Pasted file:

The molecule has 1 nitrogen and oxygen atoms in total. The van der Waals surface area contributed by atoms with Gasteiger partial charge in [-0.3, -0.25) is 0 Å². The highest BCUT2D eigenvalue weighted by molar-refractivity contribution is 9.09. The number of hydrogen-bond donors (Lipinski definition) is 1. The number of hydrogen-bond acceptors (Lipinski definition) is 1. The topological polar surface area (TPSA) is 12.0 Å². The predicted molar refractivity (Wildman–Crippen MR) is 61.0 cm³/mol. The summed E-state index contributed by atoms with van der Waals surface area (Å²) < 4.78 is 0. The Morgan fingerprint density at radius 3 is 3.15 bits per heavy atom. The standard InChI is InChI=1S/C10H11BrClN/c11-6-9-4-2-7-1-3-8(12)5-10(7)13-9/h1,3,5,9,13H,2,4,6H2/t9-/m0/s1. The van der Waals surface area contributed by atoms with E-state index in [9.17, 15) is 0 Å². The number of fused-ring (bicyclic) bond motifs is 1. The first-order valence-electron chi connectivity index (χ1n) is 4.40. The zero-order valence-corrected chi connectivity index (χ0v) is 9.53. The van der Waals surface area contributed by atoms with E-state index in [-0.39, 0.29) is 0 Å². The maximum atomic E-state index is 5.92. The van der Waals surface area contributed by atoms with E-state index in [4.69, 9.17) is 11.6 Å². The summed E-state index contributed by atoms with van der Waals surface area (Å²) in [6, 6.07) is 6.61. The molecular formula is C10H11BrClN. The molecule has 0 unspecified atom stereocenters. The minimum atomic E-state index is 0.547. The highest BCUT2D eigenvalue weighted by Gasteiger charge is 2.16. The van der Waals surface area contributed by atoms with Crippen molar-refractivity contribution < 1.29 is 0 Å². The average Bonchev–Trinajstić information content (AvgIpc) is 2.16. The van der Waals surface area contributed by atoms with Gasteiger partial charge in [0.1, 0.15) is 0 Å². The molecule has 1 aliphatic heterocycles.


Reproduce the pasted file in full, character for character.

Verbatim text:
The molecule has 1 nitrogen and oxygen atoms in total. The van der Waals surface area contributed by atoms with Gasteiger partial charge in [-0.3, -0.25) is 0 Å². The highest BCUT2D eigenvalue weighted by molar-refractivity contribution is 9.09. The number of hydrogen-bond donors (Lipinski definition) is 1. The number of hydrogen-bond acceptors (Lipinski definition) is 1. The topological polar surface area (TPSA) is 12.0 Å². The predicted molar refractivity (Wildman–Crippen MR) is 61.0 cm³/mol. The summed E-state index contributed by atoms with van der Waals surface area (Å²) < 4.78 is 0. The Morgan fingerprint density at radius 3 is 3.15 bits per heavy atom. The standard InChI is InChI=1S/C10H11BrClN/c11-6-9-4-2-7-1-3-8(12)5-10(7)13-9/h1,3,5,9,13H,2,4,6H2/t9-/m0/s1. The van der Waals surface area contributed by atoms with E-state index in [9.17, 15) is 0 Å². The number of fused-ring (bicyclic) bond motifs is 1. The first-order valence-electron chi connectivity index (χ1n) is 4.40. The zero-order valence-corrected chi connectivity index (χ0v) is 9.53. The van der Waals surface area contributed by atoms with E-state index in [-0.39, 0.29) is 0 Å². The maximum atomic E-state index is 5.92. The van der Waals surface area contributed by atoms with E-state index in [4.69, 9.17) is 11.6 Å². The summed E-state index contributed by atoms with van der Waals surface area (Å²) in [6, 6.07) is 6.61. The molecular formula is C10H11BrClN. The molecule has 0 unspecified atom stereocenters. The minimum atomic E-state index is 0.547. The highest BCUT2D eigenvalue weighted by Gasteiger charge is 2.16. The van der Waals surface area contributed by atoms with Crippen molar-refractivity contribution < 1.29 is 0 Å². The average Bonchev–Trinajstić information content (AvgIpc) is 2.16. The van der Waals surface area contributed by atoms with Gasteiger partial charge in [0.1, 0.15) is 0 Å². The molecule has 1 aliphatic heterocycles.